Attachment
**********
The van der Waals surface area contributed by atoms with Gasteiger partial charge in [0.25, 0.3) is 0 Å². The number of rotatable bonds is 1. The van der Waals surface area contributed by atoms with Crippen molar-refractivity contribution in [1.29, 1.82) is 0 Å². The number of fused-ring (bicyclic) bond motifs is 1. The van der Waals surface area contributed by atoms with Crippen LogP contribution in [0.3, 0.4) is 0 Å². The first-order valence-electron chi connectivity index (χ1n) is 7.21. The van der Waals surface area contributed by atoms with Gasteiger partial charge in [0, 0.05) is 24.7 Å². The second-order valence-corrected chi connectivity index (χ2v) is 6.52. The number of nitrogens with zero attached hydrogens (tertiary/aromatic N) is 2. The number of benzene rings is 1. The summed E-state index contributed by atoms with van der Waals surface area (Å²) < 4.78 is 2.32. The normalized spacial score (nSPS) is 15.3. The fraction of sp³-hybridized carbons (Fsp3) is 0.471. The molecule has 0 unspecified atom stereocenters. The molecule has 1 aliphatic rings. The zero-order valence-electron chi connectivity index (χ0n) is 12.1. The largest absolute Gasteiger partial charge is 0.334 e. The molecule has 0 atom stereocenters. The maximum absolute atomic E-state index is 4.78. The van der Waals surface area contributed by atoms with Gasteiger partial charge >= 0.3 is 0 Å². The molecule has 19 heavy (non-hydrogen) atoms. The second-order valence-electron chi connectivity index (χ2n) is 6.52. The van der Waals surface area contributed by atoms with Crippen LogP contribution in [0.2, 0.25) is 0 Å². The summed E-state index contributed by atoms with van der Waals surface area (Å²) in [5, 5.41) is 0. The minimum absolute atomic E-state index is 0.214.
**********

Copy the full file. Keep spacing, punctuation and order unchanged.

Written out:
The van der Waals surface area contributed by atoms with Gasteiger partial charge in [0.25, 0.3) is 0 Å². The number of rotatable bonds is 1. The van der Waals surface area contributed by atoms with Crippen molar-refractivity contribution in [1.29, 1.82) is 0 Å². The number of fused-ring (bicyclic) bond motifs is 1. The van der Waals surface area contributed by atoms with Crippen LogP contribution in [0.3, 0.4) is 0 Å². The first-order valence-electron chi connectivity index (χ1n) is 7.21. The van der Waals surface area contributed by atoms with Gasteiger partial charge in [0, 0.05) is 24.7 Å². The second-order valence-corrected chi connectivity index (χ2v) is 6.52. The number of nitrogens with zero attached hydrogens (tertiary/aromatic N) is 2. The number of benzene rings is 1. The summed E-state index contributed by atoms with van der Waals surface area (Å²) < 4.78 is 2.32. The normalized spacial score (nSPS) is 15.3. The fraction of sp³-hybridized carbons (Fsp3) is 0.471. The molecule has 0 unspecified atom stereocenters. The molecule has 1 aliphatic rings. The zero-order valence-electron chi connectivity index (χ0n) is 12.1. The largest absolute Gasteiger partial charge is 0.334 e. The molecule has 0 atom stereocenters. The maximum absolute atomic E-state index is 4.78. The van der Waals surface area contributed by atoms with Gasteiger partial charge >= 0.3 is 0 Å². The molecule has 19 heavy (non-hydrogen) atoms. The second-order valence-electron chi connectivity index (χ2n) is 6.52. The van der Waals surface area contributed by atoms with Crippen LogP contribution in [0.2, 0.25) is 0 Å². The summed E-state index contributed by atoms with van der Waals surface area (Å²) in [5, 5.41) is 0. The minimum absolute atomic E-state index is 0.214.